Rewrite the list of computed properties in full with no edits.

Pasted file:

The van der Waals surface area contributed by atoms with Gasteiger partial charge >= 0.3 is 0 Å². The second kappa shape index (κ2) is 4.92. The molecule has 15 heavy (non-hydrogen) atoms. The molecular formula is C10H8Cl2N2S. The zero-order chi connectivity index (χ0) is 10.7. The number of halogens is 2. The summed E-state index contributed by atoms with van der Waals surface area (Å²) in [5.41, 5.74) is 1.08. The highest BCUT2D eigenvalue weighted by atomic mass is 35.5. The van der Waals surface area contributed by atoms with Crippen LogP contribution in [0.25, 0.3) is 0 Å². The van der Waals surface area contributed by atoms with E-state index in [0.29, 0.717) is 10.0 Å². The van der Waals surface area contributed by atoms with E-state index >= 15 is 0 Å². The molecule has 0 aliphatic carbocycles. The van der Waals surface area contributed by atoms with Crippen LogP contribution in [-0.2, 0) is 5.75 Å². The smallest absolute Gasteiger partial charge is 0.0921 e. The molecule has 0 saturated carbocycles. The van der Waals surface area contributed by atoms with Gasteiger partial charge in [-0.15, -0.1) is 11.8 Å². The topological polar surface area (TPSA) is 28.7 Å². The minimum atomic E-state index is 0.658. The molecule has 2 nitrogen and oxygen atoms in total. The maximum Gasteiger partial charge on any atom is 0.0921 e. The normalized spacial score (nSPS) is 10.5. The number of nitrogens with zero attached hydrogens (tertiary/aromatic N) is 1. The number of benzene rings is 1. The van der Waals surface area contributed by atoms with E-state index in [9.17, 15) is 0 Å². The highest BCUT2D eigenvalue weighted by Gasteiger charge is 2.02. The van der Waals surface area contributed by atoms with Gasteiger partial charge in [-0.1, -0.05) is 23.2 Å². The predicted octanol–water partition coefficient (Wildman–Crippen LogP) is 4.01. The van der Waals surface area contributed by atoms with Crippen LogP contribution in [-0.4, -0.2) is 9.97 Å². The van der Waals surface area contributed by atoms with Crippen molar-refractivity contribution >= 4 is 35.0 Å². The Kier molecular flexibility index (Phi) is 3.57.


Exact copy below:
The van der Waals surface area contributed by atoms with Gasteiger partial charge >= 0.3 is 0 Å². The second kappa shape index (κ2) is 4.92. The molecule has 15 heavy (non-hydrogen) atoms. The molecular formula is C10H8Cl2N2S. The zero-order chi connectivity index (χ0) is 10.7. The number of halogens is 2. The summed E-state index contributed by atoms with van der Waals surface area (Å²) in [5.41, 5.74) is 1.08. The highest BCUT2D eigenvalue weighted by atomic mass is 35.5. The van der Waals surface area contributed by atoms with Crippen LogP contribution in [0.25, 0.3) is 0 Å². The van der Waals surface area contributed by atoms with E-state index in [0.29, 0.717) is 10.0 Å². The van der Waals surface area contributed by atoms with E-state index >= 15 is 0 Å². The molecule has 0 aliphatic carbocycles. The van der Waals surface area contributed by atoms with Crippen LogP contribution in [-0.2, 0) is 5.75 Å². The smallest absolute Gasteiger partial charge is 0.0921 e. The molecule has 0 saturated carbocycles. The van der Waals surface area contributed by atoms with Gasteiger partial charge in [-0.15, -0.1) is 11.8 Å². The topological polar surface area (TPSA) is 28.7 Å². The minimum atomic E-state index is 0.658. The molecule has 2 nitrogen and oxygen atoms in total. The maximum Gasteiger partial charge on any atom is 0.0921 e. The normalized spacial score (nSPS) is 10.5. The number of nitrogens with zero attached hydrogens (tertiary/aromatic N) is 1. The number of benzene rings is 1. The van der Waals surface area contributed by atoms with E-state index in [9.17, 15) is 0 Å². The highest BCUT2D eigenvalue weighted by Gasteiger charge is 2.02. The van der Waals surface area contributed by atoms with Gasteiger partial charge in [-0.1, -0.05) is 23.2 Å². The predicted octanol–water partition coefficient (Wildman–Crippen LogP) is 4.01. The van der Waals surface area contributed by atoms with Crippen LogP contribution in [-0.4, -0.2) is 9.97 Å². The van der Waals surface area contributed by atoms with Crippen molar-refractivity contribution >= 4 is 35.0 Å². The Kier molecular flexibility index (Phi) is 3.57.